> Probably because of our own inability to create excitement about the
> project, and potentially other reasons, we could not get community
> involvement as we were expecting.  That is why you may see that while we
> are maintaining the code base and introducing enhancements to it, much of
> our focus has shifted to the commercial product based on Apache Trafodion,
> namely EsgynDB.  But if the community involvement increases, we can
> certainly refresh Trafodion with some of the additional functionality we
> have added on the HBase side of the product.
>
> But let me be clear.  We are about 150 employees at Esgyn with 40 or so in
> the US, mostly in Milpitas, and the rest in Shanghai, Beijing, and
> Guiyang.  We cannot sustain the company on service revenue alone.  You have
> seen companies that tried to do that have not been successful, unless they
> have a way to leverage the open source project for a different business
> model – enhanced capabilities, Cloud services, etc.
>
> To that end we have added to EsgynDB complete Disaster Recovery,
> Point-in-Time, fuzzy Backup and Restore, Manageability via a Database
> Manager, Multi-tenancy, and a large number of other capabilities for High
> Availability scale-out production deployments.  EsgynDB also provides full
> BI and Analytics capabilities, again because of our heritage products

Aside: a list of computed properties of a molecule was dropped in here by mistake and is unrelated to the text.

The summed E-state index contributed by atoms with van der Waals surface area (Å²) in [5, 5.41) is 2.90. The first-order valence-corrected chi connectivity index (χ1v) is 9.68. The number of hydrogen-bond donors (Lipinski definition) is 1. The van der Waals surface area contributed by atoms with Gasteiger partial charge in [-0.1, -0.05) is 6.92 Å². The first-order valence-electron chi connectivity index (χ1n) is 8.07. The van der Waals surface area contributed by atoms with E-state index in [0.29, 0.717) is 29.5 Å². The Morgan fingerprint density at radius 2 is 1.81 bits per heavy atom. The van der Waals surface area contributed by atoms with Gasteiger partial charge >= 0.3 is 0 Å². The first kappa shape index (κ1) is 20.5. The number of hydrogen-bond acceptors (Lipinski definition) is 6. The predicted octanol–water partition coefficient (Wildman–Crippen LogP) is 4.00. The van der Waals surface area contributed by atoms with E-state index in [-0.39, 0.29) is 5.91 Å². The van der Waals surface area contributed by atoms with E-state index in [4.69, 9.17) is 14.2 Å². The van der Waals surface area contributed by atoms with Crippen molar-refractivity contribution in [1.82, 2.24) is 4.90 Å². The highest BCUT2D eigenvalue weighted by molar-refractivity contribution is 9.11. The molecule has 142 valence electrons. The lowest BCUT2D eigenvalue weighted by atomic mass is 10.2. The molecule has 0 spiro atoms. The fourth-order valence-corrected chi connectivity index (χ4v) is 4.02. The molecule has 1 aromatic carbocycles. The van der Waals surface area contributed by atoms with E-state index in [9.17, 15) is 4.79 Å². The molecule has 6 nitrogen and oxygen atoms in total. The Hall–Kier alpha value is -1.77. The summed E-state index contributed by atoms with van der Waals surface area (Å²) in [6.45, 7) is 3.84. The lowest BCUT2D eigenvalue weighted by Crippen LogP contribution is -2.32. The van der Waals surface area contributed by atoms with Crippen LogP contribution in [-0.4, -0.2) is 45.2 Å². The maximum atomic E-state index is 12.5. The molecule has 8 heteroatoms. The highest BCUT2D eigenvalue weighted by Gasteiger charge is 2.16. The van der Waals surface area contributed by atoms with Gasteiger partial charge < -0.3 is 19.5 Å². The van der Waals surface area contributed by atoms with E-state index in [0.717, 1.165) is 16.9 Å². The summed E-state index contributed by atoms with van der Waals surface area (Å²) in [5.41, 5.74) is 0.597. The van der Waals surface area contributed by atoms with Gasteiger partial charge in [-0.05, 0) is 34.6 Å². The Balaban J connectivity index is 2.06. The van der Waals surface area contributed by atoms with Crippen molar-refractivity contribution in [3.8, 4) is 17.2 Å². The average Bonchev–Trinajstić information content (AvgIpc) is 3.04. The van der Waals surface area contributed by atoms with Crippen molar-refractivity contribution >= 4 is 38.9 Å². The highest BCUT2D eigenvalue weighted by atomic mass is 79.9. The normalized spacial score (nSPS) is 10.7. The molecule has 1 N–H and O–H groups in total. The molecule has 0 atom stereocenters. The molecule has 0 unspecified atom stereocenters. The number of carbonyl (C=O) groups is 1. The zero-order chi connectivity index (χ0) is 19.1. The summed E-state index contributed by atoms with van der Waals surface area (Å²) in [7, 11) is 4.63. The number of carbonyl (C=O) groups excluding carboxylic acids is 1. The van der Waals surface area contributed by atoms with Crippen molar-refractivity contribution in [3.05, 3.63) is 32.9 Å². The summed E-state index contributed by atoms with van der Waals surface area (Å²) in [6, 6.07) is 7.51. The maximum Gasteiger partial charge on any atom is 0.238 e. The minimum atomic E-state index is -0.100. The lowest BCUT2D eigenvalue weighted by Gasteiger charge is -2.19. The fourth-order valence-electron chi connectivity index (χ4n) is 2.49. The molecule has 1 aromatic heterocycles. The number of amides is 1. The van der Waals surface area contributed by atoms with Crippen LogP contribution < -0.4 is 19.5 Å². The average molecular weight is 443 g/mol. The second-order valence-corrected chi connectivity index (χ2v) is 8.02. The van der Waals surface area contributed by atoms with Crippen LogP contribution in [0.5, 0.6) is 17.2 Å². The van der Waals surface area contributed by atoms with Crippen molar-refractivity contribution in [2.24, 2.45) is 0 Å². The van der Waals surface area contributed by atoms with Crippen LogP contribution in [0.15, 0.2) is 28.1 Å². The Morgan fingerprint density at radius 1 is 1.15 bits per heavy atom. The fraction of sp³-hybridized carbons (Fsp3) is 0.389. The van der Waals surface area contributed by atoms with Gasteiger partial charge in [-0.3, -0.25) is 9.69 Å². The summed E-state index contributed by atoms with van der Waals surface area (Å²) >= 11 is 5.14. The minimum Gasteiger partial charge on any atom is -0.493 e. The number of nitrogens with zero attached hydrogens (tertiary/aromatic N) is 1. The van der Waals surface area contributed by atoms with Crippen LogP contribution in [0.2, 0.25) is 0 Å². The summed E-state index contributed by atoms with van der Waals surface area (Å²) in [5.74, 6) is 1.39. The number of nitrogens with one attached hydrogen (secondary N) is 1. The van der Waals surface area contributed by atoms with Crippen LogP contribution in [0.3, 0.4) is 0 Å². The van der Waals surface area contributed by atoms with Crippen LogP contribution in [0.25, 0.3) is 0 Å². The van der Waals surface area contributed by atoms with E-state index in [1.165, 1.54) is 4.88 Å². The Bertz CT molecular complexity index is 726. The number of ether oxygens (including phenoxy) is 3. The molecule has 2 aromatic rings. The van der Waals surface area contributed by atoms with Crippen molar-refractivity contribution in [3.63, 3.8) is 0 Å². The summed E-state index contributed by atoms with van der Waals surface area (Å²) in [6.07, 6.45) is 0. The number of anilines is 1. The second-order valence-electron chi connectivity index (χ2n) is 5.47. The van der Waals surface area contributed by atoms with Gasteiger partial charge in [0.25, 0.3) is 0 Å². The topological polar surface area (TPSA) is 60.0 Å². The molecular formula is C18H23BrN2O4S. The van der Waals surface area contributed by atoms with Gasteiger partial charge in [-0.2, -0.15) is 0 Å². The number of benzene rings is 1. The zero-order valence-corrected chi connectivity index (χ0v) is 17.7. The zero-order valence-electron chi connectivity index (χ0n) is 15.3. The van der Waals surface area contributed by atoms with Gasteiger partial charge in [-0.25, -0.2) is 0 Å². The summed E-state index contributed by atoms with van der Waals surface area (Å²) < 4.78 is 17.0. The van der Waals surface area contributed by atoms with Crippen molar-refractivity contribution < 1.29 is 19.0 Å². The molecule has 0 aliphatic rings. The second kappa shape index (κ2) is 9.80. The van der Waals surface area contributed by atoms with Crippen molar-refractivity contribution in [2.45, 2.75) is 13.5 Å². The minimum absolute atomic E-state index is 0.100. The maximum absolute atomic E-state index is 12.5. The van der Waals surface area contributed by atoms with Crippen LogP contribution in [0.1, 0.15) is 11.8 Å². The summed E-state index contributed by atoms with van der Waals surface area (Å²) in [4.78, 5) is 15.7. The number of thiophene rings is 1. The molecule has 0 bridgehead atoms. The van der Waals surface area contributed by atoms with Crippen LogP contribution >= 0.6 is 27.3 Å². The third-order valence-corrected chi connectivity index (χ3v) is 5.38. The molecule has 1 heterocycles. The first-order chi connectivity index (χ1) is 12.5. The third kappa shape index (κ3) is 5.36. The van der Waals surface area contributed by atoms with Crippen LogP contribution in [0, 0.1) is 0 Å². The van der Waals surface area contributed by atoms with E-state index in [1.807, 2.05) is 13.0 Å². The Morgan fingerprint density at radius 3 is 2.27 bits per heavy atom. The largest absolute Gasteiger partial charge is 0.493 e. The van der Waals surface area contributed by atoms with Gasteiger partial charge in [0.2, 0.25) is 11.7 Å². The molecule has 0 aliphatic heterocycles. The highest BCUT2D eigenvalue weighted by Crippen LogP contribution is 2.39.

> supporting up to 250TB EDWs for HP and customers like Walmart competing
> with Teradata, leveraging Apache ORC and Parquet.  So yes, it can integrate
> with other storage engines as needed.
>
> However, in spite of all this, the pricing on EsgynDB is very competitive
> – in other words “cheap” compared to anything else with the same caliber of
> capabilities.
>
> We have demonstrated the capability of the product by running the TPC-C
> and TPC-DS (all 99 queries) benchmarks, especially at high concurrency
> which our product is especially well suited for, based on its architecture
> and patents.  (The TPC-DS benchmarks are run on ORC and Parquet for obvious
> reasons.)
>
> We just closed a couple of very large Core Banking deals in Guiyang where
> we are replacing the entire Core Banking system for these banks from their
> current Oracle implementations – where they were having challenges scaling
> at a reasonable cost.  But we have many customers both in the US and China
> that are using EsgynDB for operational, BI and Analytics needs.  And now
> finally … OLTP.
>
> I know that this is sounding more like a commercial for Esgyn, but that is
> not my intent.  I would like to make you aware of Apache Trafodion as a
> solution to many of these issues that the community is facing.  We will
> provide full support for Trafodion with community involvement and hope that